One of the more interesting, but less valuable Martinis available for sale today are "Khyber Pass Martinis". Since the beginning of our country's war on Islamofacism, I've been receiving a steadily increasing amount of emails from GIs stationed in Afghanistan who are purchasing these rifles at bazaars, then seeking more information about them. The goal of this page is to educate potential shoppers about these poor quality, and potentially unsafe rifles, that are often represented by unscrupulous sellers as the "Real McCoy".
About the Khyber-Pass
The Khyber Pass is a 33 mile route through the Hindu Kush mountain range. It connects the northern frontier of Pakistan with Afghanistan. There has been a teeming arms industry in this part of the world for many decades. The local craftsmen there are well known for making "knock-off", or reproduction firearms (including AK-47's, grenades, landmines and RPGs nowadays as I understand). Martinis were one of the most prolifically copied weapons, and the Khyber Pass region is filled with these weapons to this day.
What are they worth?
To be blunt, not much. While these weapons were built to be functional, the methods employed in their construction were slipshod, haphazard, and not even up to 19th century standards. British-Made Martini-Henrys were made in precision factories, by forging, milling and machining. A tremendous amount of precision, quality control and labor went into ensuring quality and functionality. In stark contrast, Khyber Pass Martinis were made by hand in primitive blacksmith forges, with chickens and goats running around. Parts are generally not interchangeable, and the metallurgy is questionable. Thus, the difference in quality is generally evident by a cursory inspection of the rifle. Quality and condition play a huge part in determining the condition of the rifle. As a result, most Khyber Pass Martinis are worth about $200. This value can go up or down by about $100, depending on condition/appearance. These rifles, in my opinion, are only good as wallhangers or conversation pieces.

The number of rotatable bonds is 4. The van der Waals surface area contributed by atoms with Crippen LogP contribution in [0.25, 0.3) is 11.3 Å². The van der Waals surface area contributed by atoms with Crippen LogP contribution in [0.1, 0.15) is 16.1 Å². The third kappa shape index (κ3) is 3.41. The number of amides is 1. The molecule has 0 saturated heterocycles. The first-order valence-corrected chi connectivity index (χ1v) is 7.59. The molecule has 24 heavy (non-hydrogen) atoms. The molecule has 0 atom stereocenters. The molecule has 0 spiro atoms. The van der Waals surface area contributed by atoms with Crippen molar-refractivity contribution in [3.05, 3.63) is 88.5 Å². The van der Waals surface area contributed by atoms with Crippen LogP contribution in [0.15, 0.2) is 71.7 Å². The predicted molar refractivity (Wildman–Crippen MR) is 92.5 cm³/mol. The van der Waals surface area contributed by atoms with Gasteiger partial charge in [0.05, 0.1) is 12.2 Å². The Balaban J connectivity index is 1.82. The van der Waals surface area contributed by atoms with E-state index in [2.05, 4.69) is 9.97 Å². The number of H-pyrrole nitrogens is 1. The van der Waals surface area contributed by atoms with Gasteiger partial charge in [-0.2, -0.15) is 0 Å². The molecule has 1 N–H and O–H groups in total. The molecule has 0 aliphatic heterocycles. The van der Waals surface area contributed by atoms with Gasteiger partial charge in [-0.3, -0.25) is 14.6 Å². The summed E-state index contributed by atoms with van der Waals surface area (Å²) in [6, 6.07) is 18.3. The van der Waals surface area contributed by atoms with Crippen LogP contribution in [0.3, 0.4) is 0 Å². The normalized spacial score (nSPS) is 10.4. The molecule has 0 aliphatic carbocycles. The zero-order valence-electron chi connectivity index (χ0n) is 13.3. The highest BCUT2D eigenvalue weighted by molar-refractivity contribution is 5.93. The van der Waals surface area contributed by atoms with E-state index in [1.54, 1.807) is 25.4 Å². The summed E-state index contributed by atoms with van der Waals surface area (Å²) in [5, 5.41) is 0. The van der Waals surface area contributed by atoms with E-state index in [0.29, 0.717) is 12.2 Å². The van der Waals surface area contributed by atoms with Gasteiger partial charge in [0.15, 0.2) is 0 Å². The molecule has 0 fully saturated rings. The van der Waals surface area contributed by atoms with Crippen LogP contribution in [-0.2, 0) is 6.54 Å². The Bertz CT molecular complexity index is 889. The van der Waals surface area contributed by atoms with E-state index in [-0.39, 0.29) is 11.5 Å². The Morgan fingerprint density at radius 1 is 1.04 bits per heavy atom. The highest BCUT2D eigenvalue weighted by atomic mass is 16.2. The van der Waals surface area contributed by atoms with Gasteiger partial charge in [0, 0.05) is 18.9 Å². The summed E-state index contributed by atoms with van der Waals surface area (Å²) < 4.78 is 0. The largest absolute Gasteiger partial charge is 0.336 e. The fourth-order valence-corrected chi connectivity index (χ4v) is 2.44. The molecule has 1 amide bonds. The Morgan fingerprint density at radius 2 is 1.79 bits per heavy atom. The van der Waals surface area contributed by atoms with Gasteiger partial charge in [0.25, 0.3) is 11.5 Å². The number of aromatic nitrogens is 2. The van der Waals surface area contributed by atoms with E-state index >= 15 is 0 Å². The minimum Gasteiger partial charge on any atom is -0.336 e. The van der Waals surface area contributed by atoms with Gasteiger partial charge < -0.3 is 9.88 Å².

How to spot a Khyber-Pass Martini
Picture this scenario...two Martinis are being offered for sale. One is a Khyber Pass-Martini worth $150, the other is a British-Made Martini-Henry worth $800. Which would you prefer? Can you tell which is which? The primary means of being able to spot the Khyber-Pass Martini lies in scrutinizing, analyzing and recognizing the commonly seen anomalies and characteristics unique to Khyber Pass Martinis. There are four main areas we will discuss that will allow you to spot a Khyber Pass Martini...
Let's begin by having a look at the picture below, and picking apart the markings...
The first thing that should grab your attention is the comical overall appearance of the markings on this weapon. They're just not as uniform as they should be, they just don't appear to be up to the standards one would expect to see on a British Military Martini. Compare them to the markings seen on the Sovereign Cyphers of other Martinis featured on this website, and you'll notice what I mean. Let's talk about some of the specifics...
2) Fit and Finish
As stated above, British-Made Martini-Henrys were made in precision factories, by forging, milling and machining. Khyber Pass Martinis were made by hand in primitive blacksmith forges, with chickens and goats running around. As a result, Khyber Pass Martinis will have bumpy, wavy metal, while the British Martinis are smooth and straight. This is often most evident by looking at the trigger and trigger guard. The thin metal in this area of the weapon was difficult to shape by hand, and is often crudely formed. The comparison below is a perfect example of this. On top, the trigger and trigger guard of a British Military Martini. On the bottom, one from a Khyber Pass Martini. Notice, that the Khyber Pass trigger guard is not only bumpy, wavy, misshapen and crooked, but you'll notice the size, shape and thickness of the parts varies also...